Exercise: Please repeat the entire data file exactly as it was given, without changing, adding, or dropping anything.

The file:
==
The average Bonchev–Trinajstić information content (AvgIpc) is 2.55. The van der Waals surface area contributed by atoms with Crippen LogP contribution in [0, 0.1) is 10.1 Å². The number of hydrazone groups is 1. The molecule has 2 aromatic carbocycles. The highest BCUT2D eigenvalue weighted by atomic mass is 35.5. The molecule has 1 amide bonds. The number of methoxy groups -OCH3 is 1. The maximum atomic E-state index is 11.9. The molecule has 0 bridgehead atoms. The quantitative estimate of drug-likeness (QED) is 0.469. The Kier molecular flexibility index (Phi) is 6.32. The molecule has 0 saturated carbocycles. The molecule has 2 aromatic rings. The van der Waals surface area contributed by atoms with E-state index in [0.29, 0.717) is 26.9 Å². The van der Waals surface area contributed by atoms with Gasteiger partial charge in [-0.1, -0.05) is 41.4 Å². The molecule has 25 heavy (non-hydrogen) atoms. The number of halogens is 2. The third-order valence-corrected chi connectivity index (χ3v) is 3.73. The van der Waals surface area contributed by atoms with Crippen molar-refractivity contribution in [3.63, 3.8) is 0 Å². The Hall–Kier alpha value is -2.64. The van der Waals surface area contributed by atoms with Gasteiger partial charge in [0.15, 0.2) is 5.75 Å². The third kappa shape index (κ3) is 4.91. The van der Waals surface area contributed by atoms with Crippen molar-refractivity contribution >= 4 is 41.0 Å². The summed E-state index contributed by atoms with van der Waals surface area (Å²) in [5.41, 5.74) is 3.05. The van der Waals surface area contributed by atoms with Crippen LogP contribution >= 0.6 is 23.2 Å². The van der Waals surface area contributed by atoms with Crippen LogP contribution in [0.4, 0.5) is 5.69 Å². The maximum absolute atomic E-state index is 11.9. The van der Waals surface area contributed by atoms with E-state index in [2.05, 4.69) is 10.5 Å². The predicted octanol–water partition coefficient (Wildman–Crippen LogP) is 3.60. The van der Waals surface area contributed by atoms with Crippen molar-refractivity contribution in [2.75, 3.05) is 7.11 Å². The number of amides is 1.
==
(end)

The average Bonchev–Trinajstić information content (AvgIpc) is 2.55. The van der Waals surface area contributed by atoms with Crippen LogP contribution in [0, 0.1) is 10.1 Å². The number of hydrazone groups is 1. The molecule has 2 aromatic carbocycles. The highest BCUT2D eigenvalue weighted by atomic mass is 35.5. The molecule has 1 amide bonds. The number of methoxy groups -OCH3 is 1. The maximum atomic E-state index is 11.9. The molecule has 0 bridgehead atoms. The quantitative estimate of drug-likeness (QED) is 0.469. The Kier molecular flexibility index (Phi) is 6.32. The molecule has 0 saturated carbocycles. The molecule has 2 aromatic rings. The van der Waals surface area contributed by atoms with E-state index in [0.29, 0.717) is 26.9 Å². The van der Waals surface area contributed by atoms with Gasteiger partial charge in [-0.1, -0.05) is 41.4 Å². The molecule has 25 heavy (non-hydrogen) atoms. The number of halogens is 2. The third-order valence-corrected chi connectivity index (χ3v) is 3.73. The van der Waals surface area contributed by atoms with Crippen molar-refractivity contribution in [3.63, 3.8) is 0 Å². The Hall–Kier alpha value is -2.64. The van der Waals surface area contributed by atoms with Gasteiger partial charge in [0.15, 0.2) is 5.75 Å². The third kappa shape index (κ3) is 4.91. The van der Waals surface area contributed by atoms with Crippen molar-refractivity contribution >= 4 is 41.0 Å². The summed E-state index contributed by atoms with van der Waals surface area (Å²) in [5.41, 5.74) is 3.05. The van der Waals surface area contributed by atoms with Crippen LogP contribution >= 0.6 is 23.2 Å². The van der Waals surface area contributed by atoms with Crippen LogP contribution in [0.4, 0.5) is 5.69 Å². The maximum absolute atomic E-state index is 11.9. The van der Waals surface area contributed by atoms with E-state index in [2.05, 4.69) is 10.5 Å². The predicted octanol–water partition coefficient (Wildman–Crippen LogP) is 3.60. The van der Waals surface area contributed by atoms with Crippen molar-refractivity contribution in [2.75, 3.05) is 7.11 Å². The number of amides is 1.